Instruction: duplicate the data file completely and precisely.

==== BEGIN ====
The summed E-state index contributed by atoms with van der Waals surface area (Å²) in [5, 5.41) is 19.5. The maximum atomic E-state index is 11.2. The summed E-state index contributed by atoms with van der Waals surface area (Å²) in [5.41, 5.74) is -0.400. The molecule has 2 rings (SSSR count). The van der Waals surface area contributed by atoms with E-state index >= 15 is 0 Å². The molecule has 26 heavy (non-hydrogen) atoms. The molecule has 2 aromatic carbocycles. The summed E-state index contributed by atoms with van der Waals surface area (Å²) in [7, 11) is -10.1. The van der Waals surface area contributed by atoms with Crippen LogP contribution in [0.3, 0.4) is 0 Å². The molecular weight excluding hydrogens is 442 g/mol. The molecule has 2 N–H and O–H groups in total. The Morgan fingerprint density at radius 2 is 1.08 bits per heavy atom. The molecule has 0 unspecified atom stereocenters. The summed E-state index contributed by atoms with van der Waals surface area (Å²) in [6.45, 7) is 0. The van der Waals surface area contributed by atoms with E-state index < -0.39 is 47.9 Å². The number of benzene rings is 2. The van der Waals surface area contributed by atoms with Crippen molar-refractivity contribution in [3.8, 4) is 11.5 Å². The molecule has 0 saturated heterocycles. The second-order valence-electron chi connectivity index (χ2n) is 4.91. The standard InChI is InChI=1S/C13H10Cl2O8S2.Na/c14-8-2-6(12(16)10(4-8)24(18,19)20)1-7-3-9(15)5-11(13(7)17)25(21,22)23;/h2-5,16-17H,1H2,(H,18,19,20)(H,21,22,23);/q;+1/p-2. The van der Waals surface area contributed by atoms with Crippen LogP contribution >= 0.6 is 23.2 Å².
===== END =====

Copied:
The summed E-state index contributed by atoms with van der Waals surface area (Å²) in [5, 5.41) is 19.5. The maximum atomic E-state index is 11.2. The summed E-state index contributed by atoms with van der Waals surface area (Å²) in [5.41, 5.74) is -0.400. The molecule has 2 rings (SSSR count). The van der Waals surface area contributed by atoms with E-state index >= 15 is 0 Å². The molecule has 26 heavy (non-hydrogen) atoms. The molecule has 2 aromatic carbocycles. The summed E-state index contributed by atoms with van der Waals surface area (Å²) in [7, 11) is -10.1. The van der Waals surface area contributed by atoms with Crippen LogP contribution in [0.3, 0.4) is 0 Å². The molecular weight excluding hydrogens is 442 g/mol. The molecule has 2 N–H and O–H groups in total. The Morgan fingerprint density at radius 2 is 1.08 bits per heavy atom. The molecule has 0 unspecified atom stereocenters. The summed E-state index contributed by atoms with van der Waals surface area (Å²) in [6.45, 7) is 0. The van der Waals surface area contributed by atoms with E-state index < -0.39 is 47.9 Å². The number of benzene rings is 2. The van der Waals surface area contributed by atoms with Crippen molar-refractivity contribution in [3.8, 4) is 11.5 Å². The molecule has 0 saturated heterocycles. The second-order valence-electron chi connectivity index (χ2n) is 4.91. The standard InChI is InChI=1S/C13H10Cl2O8S2.Na/c14-8-2-6(12(16)10(4-8)24(18,19)20)1-7-3-9(15)5-11(13(7)17)25(21,22)23;/h2-5,16-17H,1H2,(H,18,19,20)(H,21,22,23);/q;+1/p-2. The van der Waals surface area contributed by atoms with Crippen LogP contribution >= 0.6 is 23.2 Å².